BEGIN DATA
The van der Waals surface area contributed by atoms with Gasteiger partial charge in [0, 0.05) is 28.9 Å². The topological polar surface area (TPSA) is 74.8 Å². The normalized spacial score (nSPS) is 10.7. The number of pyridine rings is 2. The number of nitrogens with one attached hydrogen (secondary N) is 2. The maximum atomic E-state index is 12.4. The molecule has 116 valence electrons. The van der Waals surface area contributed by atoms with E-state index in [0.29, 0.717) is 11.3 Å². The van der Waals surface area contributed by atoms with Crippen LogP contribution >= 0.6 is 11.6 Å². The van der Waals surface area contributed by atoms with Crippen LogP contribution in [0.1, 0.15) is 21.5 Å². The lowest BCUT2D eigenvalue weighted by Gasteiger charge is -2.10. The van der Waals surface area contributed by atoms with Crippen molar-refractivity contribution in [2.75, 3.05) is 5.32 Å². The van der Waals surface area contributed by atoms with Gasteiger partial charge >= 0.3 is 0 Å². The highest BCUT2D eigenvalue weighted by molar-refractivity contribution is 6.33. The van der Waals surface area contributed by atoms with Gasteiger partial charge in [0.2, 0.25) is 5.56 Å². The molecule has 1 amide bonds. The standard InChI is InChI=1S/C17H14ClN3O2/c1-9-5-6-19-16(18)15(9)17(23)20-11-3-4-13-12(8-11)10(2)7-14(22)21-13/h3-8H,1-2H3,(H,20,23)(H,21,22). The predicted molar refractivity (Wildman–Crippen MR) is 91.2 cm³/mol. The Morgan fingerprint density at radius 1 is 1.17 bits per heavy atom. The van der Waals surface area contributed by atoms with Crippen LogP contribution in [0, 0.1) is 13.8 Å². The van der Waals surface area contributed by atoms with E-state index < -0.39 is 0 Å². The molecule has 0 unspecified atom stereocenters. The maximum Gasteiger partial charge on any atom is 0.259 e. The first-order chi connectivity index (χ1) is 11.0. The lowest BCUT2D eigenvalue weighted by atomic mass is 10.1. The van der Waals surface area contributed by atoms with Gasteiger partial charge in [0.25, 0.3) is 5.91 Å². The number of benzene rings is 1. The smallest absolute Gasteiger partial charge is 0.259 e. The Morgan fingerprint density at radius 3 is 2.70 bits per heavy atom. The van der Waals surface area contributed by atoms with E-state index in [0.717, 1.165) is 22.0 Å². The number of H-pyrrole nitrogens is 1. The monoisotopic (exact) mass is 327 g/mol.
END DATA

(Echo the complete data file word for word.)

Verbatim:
The van der Waals surface area contributed by atoms with Gasteiger partial charge in [0, 0.05) is 28.9 Å². The topological polar surface area (TPSA) is 74.8 Å². The normalized spacial score (nSPS) is 10.7. The number of pyridine rings is 2. The number of nitrogens with one attached hydrogen (secondary N) is 2. The maximum atomic E-state index is 12.4. The molecule has 116 valence electrons. The van der Waals surface area contributed by atoms with E-state index in [0.29, 0.717) is 11.3 Å². The van der Waals surface area contributed by atoms with Crippen LogP contribution >= 0.6 is 11.6 Å². The van der Waals surface area contributed by atoms with Crippen LogP contribution in [0.1, 0.15) is 21.5 Å². The lowest BCUT2D eigenvalue weighted by Gasteiger charge is -2.10. The van der Waals surface area contributed by atoms with Crippen molar-refractivity contribution in [2.75, 3.05) is 5.32 Å². The van der Waals surface area contributed by atoms with Gasteiger partial charge >= 0.3 is 0 Å². The highest BCUT2D eigenvalue weighted by molar-refractivity contribution is 6.33. The van der Waals surface area contributed by atoms with Gasteiger partial charge in [0.2, 0.25) is 5.56 Å². The molecule has 1 amide bonds. The standard InChI is InChI=1S/C17H14ClN3O2/c1-9-5-6-19-16(18)15(9)17(23)20-11-3-4-13-12(8-11)10(2)7-14(22)21-13/h3-8H,1-2H3,(H,20,23)(H,21,22). The predicted molar refractivity (Wildman–Crippen MR) is 91.2 cm³/mol. The Morgan fingerprint density at radius 1 is 1.17 bits per heavy atom. The van der Waals surface area contributed by atoms with Crippen LogP contribution in [0, 0.1) is 13.8 Å². The van der Waals surface area contributed by atoms with E-state index < -0.39 is 0 Å². The molecule has 0 unspecified atom stereocenters. The maximum Gasteiger partial charge on any atom is 0.259 e. The first-order chi connectivity index (χ1) is 11.0. The lowest BCUT2D eigenvalue weighted by atomic mass is 10.1. The van der Waals surface area contributed by atoms with Gasteiger partial charge in [0.25, 0.3) is 5.91 Å². The number of benzene rings is 1. The smallest absolute Gasteiger partial charge is 0.259 e. The Morgan fingerprint density at radius 3 is 2.70 bits per heavy atom. The van der Waals surface area contributed by atoms with E-state index in [0.717, 1.165) is 22.0 Å². The number of H-pyrrole nitrogens is 1. The monoisotopic (exact) mass is 327 g/mol.